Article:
U.S. District Court Judge William Alsup has dismissed a lawsuit against Apple alleging the company knowingly sold consumers MacBook laptops with defective logic boards. The Judge ruled that the plaintiffs failed to show the laptops were sub-par because they were able to use the computers for two years.
Judge Dismisses lawsuit claiming Apple sold MacBook Pro computers with defective logic boards
Judge Alsop said,
Plaintiffs have failed to allege that Apple's logic boards were unfit for their ordinary purposes or lacked a minimal level of quality. Both plaintiffs were able to adequately use their computers for approximately 18 months and two years, respectively.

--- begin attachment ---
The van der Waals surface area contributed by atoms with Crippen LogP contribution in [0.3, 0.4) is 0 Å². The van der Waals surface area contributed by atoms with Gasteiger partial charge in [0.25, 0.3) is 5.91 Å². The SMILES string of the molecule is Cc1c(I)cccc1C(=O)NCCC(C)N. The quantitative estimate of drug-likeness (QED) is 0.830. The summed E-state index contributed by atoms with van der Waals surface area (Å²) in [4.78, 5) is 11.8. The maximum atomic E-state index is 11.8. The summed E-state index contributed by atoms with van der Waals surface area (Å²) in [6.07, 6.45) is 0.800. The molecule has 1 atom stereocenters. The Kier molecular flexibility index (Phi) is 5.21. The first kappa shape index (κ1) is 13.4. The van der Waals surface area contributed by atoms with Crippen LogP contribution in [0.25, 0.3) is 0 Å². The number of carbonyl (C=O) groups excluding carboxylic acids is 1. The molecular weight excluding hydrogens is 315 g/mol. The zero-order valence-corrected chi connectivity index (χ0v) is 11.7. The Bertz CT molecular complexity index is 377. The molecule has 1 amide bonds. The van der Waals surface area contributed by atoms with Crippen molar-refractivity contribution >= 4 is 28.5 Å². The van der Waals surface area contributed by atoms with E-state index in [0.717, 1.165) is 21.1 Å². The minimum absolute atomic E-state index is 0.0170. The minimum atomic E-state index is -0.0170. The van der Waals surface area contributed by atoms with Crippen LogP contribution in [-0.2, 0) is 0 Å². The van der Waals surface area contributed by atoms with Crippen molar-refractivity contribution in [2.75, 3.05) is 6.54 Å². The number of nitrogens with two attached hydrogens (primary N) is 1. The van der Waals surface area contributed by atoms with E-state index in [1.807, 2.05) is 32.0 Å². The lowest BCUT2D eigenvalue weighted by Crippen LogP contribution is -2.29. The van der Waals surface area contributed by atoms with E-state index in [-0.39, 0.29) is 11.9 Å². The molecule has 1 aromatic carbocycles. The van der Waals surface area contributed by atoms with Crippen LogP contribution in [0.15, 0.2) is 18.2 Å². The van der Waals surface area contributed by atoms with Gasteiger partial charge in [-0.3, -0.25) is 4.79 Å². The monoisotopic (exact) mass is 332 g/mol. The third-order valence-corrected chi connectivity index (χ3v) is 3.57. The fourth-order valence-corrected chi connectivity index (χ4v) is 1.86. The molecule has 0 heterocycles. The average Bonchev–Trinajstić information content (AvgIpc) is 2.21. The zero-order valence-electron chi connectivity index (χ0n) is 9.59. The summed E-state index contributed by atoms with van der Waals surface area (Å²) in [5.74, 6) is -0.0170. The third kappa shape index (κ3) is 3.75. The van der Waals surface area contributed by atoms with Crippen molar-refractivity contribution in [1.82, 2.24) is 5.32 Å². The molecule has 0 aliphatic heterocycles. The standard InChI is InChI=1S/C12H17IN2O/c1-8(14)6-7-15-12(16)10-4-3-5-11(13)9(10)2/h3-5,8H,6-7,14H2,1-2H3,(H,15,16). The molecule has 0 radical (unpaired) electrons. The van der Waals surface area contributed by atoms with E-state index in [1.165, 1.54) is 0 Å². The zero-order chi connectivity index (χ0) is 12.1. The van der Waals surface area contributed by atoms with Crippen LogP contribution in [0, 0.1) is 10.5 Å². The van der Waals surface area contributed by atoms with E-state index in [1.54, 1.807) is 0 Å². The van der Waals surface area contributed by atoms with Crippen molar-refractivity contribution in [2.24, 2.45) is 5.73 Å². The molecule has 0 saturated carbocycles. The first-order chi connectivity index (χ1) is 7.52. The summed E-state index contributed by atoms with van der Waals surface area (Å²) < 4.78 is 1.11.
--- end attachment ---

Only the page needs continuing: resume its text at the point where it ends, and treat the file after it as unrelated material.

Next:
The two plaintiffs, Benedict Verceles and Uriel Marcus, claimed Apple intentionally misled customers with claims that its MacBook laptop line was state of the art and "the most advanced" on the market, according to Reuters. They also claimed that the laptops, manufactured in 2010, failed within two years of purchase because of the defective logic boards, and that Apple CEO Tim Cook was informed of the issue in 2011.
A second and independent lawsuit against Apple claims 2011 MacBook Pro models shipped with defective graphics cards. That case is still underway, and recently expanded to include Canadian Apple customers.
The plaintiffs in the just dismissed defective logic board case have until January 22 to amend their filing in hope that Judge Alsop will reverse his ruling.